The city he protects is Opal City, which is similar to Metropolis but scaled down and full of neat looking art-deco buildings.  It’s populated by a lot of second-string DC characters who are underused in other comics, such as Doctor Phosphorus, Solomon Grundy, Rag Doll, and The Shade (who will soon be getting his own series).

Originally, the series was meant to be drawn entirely by Tony Harris (who drew all the issues of Ex Machina) but he got out of his contract when there was much discord between himself and Robinson.  It’s rumored that Robinson was being too specific about what he wanted in each panel, and didn’t give Tony Harris much room for creativity.  I would say the split didn’t hurt the comic, since it was then taken over by Peter Snejbjerg, whose art I also like.

Starman was essentially a creator owned comic, which is rare for DC.  All of the Vertigo and Dark Horse books are creator owned, but it doesn’t happen much in the big companies.  Being creator owned means that the writer retains all the rights to his or her creations.  So after Starman ended, not only did Jack Knight stop appearing in the DCU (except for a few tiny cameos) but so did some members of the supporting cast.  Recently, writing JLA gave Robinson a chance to incorporate Mikaal Thomas into the lineup, one of the few gay characters in the DCU.

Starman is an accessible comic that people who aren’t big fans of comics can get into.  My girlfriend even likes it.  Part of its appeal lies in how it in many ways resembles a novel rather than a comic.  The series was big on character development, and there was more reading involved than usual in comics.  Also–I find this refreshing–family plays a big role in the series.  The superhero community is full of orphans or intergalactic exiles, thus bypassing family obligations for the heroes.  Not so with Starman.  Not only does Jack’s story revolve around his relationship with his father, but the villains too are given back stories and siblings and parents.  There’s the Bodines, a husband-wife crime duo, the supervillain The Mist who has a daughter that wants to impress him through villainy, and the O’Dare family, who are split between the right and wrong sides of the law.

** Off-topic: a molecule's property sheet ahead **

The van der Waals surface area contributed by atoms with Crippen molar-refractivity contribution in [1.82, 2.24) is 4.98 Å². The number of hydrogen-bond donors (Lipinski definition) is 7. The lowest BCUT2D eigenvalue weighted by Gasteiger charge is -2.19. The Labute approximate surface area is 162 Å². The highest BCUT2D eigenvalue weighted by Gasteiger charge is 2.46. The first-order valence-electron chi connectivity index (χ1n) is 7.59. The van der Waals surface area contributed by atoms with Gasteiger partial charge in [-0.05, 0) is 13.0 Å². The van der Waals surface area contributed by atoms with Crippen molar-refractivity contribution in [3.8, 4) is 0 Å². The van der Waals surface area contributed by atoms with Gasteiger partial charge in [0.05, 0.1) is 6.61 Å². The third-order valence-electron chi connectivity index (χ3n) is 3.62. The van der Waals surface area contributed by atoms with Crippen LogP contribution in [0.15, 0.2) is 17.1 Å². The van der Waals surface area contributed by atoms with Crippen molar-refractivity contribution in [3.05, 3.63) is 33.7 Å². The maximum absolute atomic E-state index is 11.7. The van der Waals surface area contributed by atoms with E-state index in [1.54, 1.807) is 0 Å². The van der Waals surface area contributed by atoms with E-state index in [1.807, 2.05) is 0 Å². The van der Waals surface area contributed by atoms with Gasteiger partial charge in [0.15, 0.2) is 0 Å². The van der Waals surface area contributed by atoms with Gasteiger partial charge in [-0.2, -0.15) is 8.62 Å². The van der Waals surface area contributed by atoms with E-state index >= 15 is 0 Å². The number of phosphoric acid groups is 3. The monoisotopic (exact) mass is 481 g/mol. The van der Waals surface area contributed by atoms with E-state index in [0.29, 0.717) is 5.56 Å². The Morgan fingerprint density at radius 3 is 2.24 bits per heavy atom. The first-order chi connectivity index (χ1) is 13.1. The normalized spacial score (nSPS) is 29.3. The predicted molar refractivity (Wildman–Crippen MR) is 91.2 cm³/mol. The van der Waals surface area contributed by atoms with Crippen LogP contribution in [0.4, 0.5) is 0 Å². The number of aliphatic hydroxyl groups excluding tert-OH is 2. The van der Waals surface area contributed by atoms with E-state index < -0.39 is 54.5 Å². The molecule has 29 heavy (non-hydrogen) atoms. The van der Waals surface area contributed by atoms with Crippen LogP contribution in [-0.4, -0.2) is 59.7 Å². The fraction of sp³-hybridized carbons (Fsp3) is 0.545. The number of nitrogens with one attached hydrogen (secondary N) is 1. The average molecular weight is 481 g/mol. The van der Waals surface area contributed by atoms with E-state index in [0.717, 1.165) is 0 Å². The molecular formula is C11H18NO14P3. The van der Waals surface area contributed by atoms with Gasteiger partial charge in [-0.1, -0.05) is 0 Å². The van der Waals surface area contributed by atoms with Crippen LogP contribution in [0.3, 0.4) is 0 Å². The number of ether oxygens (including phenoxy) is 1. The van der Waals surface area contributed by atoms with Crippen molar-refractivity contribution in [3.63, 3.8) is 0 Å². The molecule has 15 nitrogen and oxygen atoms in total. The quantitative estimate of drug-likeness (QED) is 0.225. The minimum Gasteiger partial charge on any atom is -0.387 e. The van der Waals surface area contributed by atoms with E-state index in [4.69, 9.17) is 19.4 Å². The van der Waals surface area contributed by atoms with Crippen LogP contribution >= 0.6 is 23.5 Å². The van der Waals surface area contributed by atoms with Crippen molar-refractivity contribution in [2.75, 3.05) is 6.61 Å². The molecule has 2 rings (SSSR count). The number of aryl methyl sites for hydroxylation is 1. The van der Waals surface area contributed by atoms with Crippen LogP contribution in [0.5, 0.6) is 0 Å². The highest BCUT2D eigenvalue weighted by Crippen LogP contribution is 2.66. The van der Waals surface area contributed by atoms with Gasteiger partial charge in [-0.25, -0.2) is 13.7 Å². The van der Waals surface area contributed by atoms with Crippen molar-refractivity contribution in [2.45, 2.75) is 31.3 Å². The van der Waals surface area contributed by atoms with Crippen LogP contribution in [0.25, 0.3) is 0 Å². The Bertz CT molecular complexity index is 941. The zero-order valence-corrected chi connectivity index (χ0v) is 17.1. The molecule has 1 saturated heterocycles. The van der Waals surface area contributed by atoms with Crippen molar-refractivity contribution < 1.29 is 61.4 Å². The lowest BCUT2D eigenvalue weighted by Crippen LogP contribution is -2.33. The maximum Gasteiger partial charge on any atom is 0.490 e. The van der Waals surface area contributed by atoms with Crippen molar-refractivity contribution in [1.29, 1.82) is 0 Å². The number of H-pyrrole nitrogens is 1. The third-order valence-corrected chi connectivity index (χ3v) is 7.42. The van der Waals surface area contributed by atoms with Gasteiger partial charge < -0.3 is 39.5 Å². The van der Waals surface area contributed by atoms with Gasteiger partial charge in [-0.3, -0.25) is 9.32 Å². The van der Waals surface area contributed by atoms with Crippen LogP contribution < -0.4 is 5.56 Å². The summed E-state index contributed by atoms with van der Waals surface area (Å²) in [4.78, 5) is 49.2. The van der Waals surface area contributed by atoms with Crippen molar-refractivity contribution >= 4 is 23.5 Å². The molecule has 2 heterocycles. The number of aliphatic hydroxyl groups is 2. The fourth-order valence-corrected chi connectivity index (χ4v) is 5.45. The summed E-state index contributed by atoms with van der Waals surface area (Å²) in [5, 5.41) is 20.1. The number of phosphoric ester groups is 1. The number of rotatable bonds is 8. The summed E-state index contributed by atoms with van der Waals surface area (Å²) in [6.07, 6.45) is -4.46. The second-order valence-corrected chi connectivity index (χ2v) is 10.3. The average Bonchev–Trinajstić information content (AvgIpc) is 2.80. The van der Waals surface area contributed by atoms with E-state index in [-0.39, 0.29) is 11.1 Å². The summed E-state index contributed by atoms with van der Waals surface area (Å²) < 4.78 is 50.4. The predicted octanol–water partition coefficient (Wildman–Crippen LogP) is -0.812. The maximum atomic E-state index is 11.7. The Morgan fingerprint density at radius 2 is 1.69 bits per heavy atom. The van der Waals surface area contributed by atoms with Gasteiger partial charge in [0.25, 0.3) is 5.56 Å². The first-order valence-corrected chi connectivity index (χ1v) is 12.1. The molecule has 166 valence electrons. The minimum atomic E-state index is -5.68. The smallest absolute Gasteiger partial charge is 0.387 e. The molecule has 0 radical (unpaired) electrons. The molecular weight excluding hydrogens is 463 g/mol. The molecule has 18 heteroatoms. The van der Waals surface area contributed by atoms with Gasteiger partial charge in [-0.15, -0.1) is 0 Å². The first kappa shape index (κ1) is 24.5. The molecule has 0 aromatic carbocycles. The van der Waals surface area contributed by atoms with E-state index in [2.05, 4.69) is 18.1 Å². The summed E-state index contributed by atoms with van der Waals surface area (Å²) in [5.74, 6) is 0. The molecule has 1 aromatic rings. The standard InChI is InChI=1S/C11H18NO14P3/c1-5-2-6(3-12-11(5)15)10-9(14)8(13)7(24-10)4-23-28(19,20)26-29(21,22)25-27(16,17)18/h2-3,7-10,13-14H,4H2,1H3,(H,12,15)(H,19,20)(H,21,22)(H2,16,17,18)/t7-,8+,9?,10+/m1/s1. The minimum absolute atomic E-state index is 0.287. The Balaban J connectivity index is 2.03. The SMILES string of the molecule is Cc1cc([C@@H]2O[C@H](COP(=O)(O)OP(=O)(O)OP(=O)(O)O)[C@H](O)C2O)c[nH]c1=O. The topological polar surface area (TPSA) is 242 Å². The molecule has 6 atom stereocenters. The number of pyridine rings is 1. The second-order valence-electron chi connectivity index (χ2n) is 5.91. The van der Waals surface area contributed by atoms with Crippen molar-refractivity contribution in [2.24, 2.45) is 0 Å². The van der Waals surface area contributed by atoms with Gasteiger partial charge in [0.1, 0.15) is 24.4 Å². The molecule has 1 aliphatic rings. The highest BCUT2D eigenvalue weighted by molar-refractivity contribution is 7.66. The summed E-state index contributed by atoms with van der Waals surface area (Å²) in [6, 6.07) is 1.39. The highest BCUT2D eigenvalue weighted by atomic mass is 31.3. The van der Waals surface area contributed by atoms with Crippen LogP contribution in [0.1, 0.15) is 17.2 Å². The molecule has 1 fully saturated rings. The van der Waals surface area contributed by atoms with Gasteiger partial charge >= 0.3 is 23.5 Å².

So for these reasons and many more, Starman was a fantastic series, worth the effort it takes to find, and definitely worth the time to read.

*Technically, the series ran for 81 issues, if you take into account the one-shot created for the Blackest Night crossover event.  In that issue, The Shade returns to fight the undead.  It’s cool to see The Shade in action, but it’s not necessarily a big part of the Starman series.  Starman doesn’t even appear in it.

Check out my book The Madness of Art: Short Stories by clicking on the pic below!


2 thoughts on “A Nostalgic Look Back at Starman

  1. Well… Actually since Starman ran from issue zero originally, up to issue 80, that’s 81 issues, and then issue 81 is actually the 82nd issue. Plus, it depends if you count the two annuals (and i think one should, really) because that brings it to a total of 84 issues in the James Robinson Starman run, proper.

    I do also think the one off “girlfrenzy” issue of “The Mist” rightly belongs as part of the Starman run too, bringing it to 85 issues, really…

    Then there’s the four issues of Shade, and the twelve further issues of Shade, all by Robinson… 🙂

    but yes, you’re right, Starman was indeed fantastic.